In 1928, Clara Darden is a young struggling artist trying to keep her new job as an assistant instructor at the famed Grand Central Art School, ‘tucked under the eaves’ on the 7th floor of the Grand Central Terminal (GCT).
In 1974, Virginia Clay is a newly divorced mother of one, trying to find her footing in NYC, home for the last 20 years, but now as a single woman. Finances are tight as she and her 21-year-old daughter, move into a small apartment and look for jobs neither have qualifications for.
Our first Masterpiece is Grand Central Terminal itself, in my opinion. The GCT was finally completed in 1913, although begun by Cornelius Vanderbilt in 1869, at its present location. By the mid-1960’s it fell into disrepair and a proposal to build a 55-story tower on top of it was proposed in 1967. Ms. Davis covers the almost 10-year litigation in this book to save GCT and designate it as a National Historic Landmark.
The second Masterpiece is a painting, named “The Siren” by an unknown artist who signed the painting as, ‘Clyde.” The mystery surrounds this painting. Who really painted it, where has it been for the last forty years, and who placed it in auction? The reader will unravel these answers in an appropriate and timely manner. You will not be bored but filled with anticipation and suspense. 
There are other characters that play into the lives of the women, especially their amours, but I prefer not to mention them for fear of revealing information that might spoil your fun.
This is Fiona Davis’ best book to date; I highly recommend it!

Thank you NetGalley, Dutton – Penguin Random House, and Fiona Davis
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In the 1920's, Grand Central Station housed an art school.  Clara, the only female teacher at the school, began to achieve fame and notoriety, until the Great Depression derailed the art world.   Fifty years later, Virginia, recovering from a divorce, takes a job at the dilapidated, run-down Grand Central Station.  By accident, she discovers the art school, and is enraptured by a painting she founds.  When the painting she finds is linked to one up for auction, painted by the mysterious Clyde, Virginia tries to track down the author of her painting.

This was a quick, easy read.  The back and forth between the characters and timelines worked really well and came together nicely.  Overall, well written.  I look forward to reading more from this author.
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I don’t know where to begin when describing how much I loved The Masterpiece by Fiona Davis! I received this book earlier this summer as an advanced reader copy, and my only regret is that I didn’t start reading it sooner! I really loved how this story reminded me of the intrigue and vivid detail of The Girl You Left Behind, while still feeling fresh and new.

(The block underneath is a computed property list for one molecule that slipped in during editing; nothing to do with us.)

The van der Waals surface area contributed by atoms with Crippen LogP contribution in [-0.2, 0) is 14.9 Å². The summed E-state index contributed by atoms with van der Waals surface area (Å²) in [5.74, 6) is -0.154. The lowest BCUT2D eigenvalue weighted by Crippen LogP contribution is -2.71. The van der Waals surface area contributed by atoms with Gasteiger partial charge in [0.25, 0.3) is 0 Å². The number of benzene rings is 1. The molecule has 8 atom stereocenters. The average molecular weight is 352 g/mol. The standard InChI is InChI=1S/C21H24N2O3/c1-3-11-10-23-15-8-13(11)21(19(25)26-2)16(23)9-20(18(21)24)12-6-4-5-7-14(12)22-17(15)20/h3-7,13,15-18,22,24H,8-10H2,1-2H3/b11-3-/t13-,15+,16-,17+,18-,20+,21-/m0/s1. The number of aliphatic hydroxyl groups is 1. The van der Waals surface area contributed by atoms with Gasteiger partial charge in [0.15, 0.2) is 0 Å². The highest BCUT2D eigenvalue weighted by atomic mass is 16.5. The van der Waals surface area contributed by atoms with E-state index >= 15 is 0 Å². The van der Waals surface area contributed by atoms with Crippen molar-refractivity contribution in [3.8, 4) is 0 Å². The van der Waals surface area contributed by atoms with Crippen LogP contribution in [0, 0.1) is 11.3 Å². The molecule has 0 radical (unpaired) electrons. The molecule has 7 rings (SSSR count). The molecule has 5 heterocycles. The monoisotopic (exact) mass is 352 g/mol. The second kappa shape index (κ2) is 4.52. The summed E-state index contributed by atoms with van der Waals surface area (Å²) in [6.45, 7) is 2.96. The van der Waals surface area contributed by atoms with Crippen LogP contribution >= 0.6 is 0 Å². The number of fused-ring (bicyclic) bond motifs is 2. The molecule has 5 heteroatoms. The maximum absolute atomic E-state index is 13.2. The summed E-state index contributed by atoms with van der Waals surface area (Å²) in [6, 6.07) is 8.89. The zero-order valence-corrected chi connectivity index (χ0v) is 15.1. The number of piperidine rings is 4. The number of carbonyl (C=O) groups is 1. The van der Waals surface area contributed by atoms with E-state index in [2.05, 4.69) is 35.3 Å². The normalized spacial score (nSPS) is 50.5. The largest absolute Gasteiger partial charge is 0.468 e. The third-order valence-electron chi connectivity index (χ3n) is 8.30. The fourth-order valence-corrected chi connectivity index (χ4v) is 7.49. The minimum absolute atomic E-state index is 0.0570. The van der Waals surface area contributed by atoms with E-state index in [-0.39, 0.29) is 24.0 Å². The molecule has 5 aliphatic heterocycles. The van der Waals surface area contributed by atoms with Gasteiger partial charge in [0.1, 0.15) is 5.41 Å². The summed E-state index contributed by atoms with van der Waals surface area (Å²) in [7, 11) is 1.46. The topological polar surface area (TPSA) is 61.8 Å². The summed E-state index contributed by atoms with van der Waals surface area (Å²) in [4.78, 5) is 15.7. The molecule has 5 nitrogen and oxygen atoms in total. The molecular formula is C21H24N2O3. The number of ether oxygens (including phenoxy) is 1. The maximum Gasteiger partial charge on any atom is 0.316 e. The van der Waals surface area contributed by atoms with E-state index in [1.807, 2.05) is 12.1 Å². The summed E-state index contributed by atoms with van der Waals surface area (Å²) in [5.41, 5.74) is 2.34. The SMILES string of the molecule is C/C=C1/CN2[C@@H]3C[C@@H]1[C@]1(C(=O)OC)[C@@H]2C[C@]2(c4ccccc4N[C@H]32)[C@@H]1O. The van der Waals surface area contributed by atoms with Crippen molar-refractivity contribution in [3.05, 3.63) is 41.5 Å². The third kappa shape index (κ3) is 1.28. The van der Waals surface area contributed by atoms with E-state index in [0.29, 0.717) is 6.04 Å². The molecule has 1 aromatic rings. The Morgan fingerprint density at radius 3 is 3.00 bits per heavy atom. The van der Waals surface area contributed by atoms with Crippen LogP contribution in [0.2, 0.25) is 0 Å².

The Masterpiece is a juxtaposition of two women’s stories, one in the late 1920s and one in the mid 1970s, both during difficult financial times in New York City. The earlier story features a female illustrator, Clara, who is teaching at an art school nestled in the top floors of the illustrious Grand Central Station. Fast forward more than fifty years to Virginia, who has not been dealt the best cards following her divorce, and is working at the information desk in a now decrepit Grand Central Station.

I loved how this story shed a light on how challenging it was to be a female artist in the beginning of the twentieth century, as well as the challenges faced by working women in the 1970s. Both characters were women you wanted to rally behind and cheer for, no matter what happened to them.

Another thing I really loved about this book is that you could enjoy being a fan of art, without having to be an expert to catch on to what Davis was writing about. I like to be able to focus on books without having my phone near me when I read, and I didn’t feel like I had to google such-and-such painting by xyz artist to fully get the plot- which I loved!

Having recently stayed at the Hyatt Grand (which has an entrance that feeds directly into the Grand Concourse, read more about NYC here and here) earlier this summer, I loved reading about one of my favorite historical landmarks in New York City. Fiona Davis really brought the location and the time periods to life, and I could picture myself exactly where the characters were standing.